Ohio lawmakers recommend halting state's renewable energy, efficiency mandates


COLUMBUS, Ohio – After months of work, a legislative study committee has recommended that Ohio should indefinitely freeze its renewable-energy and energy-efficiency mandates.

Gov. John Kasich's administration, however, has balked at the idea, calling a continued freeze "unacceptable."

Such a recommendation marks a blow for environmentalists and other supporters of the standards, which Republican lawmakers froze last year after utilities and manufacturers objected to them.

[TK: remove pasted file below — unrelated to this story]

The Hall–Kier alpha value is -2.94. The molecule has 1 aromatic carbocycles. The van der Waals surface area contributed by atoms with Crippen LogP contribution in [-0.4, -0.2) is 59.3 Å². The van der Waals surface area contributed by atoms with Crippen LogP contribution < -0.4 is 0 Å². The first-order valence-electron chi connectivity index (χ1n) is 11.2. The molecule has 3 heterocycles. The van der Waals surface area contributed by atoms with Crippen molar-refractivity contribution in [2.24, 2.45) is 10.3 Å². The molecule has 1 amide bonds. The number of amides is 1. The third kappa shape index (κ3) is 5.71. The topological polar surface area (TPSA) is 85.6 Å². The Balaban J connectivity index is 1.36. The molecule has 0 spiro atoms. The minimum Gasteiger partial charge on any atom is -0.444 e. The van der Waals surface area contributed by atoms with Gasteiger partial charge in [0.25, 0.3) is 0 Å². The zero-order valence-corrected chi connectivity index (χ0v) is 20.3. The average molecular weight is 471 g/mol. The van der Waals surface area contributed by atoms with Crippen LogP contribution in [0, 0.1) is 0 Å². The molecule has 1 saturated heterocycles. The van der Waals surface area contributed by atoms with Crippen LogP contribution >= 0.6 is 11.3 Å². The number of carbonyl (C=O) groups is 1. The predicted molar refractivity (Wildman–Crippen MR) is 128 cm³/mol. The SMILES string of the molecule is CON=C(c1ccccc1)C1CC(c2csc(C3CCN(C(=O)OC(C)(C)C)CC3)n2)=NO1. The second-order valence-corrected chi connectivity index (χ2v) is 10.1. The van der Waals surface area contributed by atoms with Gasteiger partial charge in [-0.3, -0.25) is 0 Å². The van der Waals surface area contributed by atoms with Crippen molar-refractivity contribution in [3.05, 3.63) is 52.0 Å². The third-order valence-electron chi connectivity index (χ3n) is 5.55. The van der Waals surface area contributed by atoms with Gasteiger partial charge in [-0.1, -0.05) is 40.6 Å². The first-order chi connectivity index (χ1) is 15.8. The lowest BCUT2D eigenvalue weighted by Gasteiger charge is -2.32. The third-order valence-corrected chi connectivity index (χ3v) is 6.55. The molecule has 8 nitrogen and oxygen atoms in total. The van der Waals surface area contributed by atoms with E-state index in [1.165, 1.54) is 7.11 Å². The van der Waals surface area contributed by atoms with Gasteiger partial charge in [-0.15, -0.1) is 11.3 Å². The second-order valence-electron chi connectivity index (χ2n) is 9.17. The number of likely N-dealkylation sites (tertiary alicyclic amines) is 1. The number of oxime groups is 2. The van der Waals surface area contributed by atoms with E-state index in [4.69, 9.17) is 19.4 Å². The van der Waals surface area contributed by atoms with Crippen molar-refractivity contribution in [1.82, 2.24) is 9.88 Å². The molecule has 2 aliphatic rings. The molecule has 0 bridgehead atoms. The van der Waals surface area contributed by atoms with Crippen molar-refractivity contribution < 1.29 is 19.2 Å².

The Energy Mandates Study Committee, in a preliminary report released Wednesday, concluded that Ohio should only require utility companies to get 2.5 percent of their power from renewable energy and cut customers' power usage by 4.2 percent. 

The original mandates, passed in 2008, gave utilities until 2025 to slash customers' power usage by 22 percent and get 12.5 percent of their power from solar, wind, and other renewable sources.

"The Study Committee believes that continuation of the Mandates will be too costly for Ohioans

, and that the penalties for not attaining the Mandates are overly punitive," the report stated. (by Jeremy Pelzer, Clevland.com)